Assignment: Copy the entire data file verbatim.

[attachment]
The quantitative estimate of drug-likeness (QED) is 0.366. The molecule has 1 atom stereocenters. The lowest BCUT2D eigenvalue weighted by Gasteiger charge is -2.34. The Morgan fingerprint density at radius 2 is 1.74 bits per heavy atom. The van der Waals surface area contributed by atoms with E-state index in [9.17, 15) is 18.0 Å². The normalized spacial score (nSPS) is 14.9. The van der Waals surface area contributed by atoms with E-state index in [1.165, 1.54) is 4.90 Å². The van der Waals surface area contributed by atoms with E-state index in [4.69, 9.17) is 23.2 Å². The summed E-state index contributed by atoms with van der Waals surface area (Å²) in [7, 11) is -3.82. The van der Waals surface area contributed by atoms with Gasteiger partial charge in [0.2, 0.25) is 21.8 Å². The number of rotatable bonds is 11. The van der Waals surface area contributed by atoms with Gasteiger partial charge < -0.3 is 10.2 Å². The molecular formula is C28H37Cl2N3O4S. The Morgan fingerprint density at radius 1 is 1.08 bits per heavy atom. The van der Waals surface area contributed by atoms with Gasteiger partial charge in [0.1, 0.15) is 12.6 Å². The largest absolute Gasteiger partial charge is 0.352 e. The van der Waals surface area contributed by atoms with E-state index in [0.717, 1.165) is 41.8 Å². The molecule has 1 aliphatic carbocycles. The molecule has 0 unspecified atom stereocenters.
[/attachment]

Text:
The quantitative estimate of drug-likeness (QED) is 0.366. The molecule has 1 atom stereocenters. The lowest BCUT2D eigenvalue weighted by Gasteiger charge is -2.34. The Morgan fingerprint density at radius 2 is 1.74 bits per heavy atom. The van der Waals surface area contributed by atoms with E-state index in [9.17, 15) is 18.0 Å². The normalized spacial score (nSPS) is 14.9. The van der Waals surface area contributed by atoms with E-state index in [1.165, 1.54) is 4.90 Å². The van der Waals surface area contributed by atoms with E-state index in [4.69, 9.17) is 23.2 Å². The summed E-state index contributed by atoms with van der Waals surface area (Å²) in [7, 11) is -3.82. The van der Waals surface area contributed by atoms with Gasteiger partial charge in [0.2, 0.25) is 21.8 Å². The number of rotatable bonds is 11. The van der Waals surface area contributed by atoms with Gasteiger partial charge < -0.3 is 10.2 Å². The molecular formula is C28H37Cl2N3O4S. The Morgan fingerprint density at radius 1 is 1.08 bits per heavy atom. The van der Waals surface area contributed by atoms with Gasteiger partial charge in [0.1, 0.15) is 12.6 Å². The largest absolute Gasteiger partial charge is 0.352 e. The van der Waals surface area contributed by atoms with E-state index in [0.717, 1.165) is 41.8 Å². The molecule has 1 aliphatic carbocycles. The molecule has 0 unspecified atom stereocenters.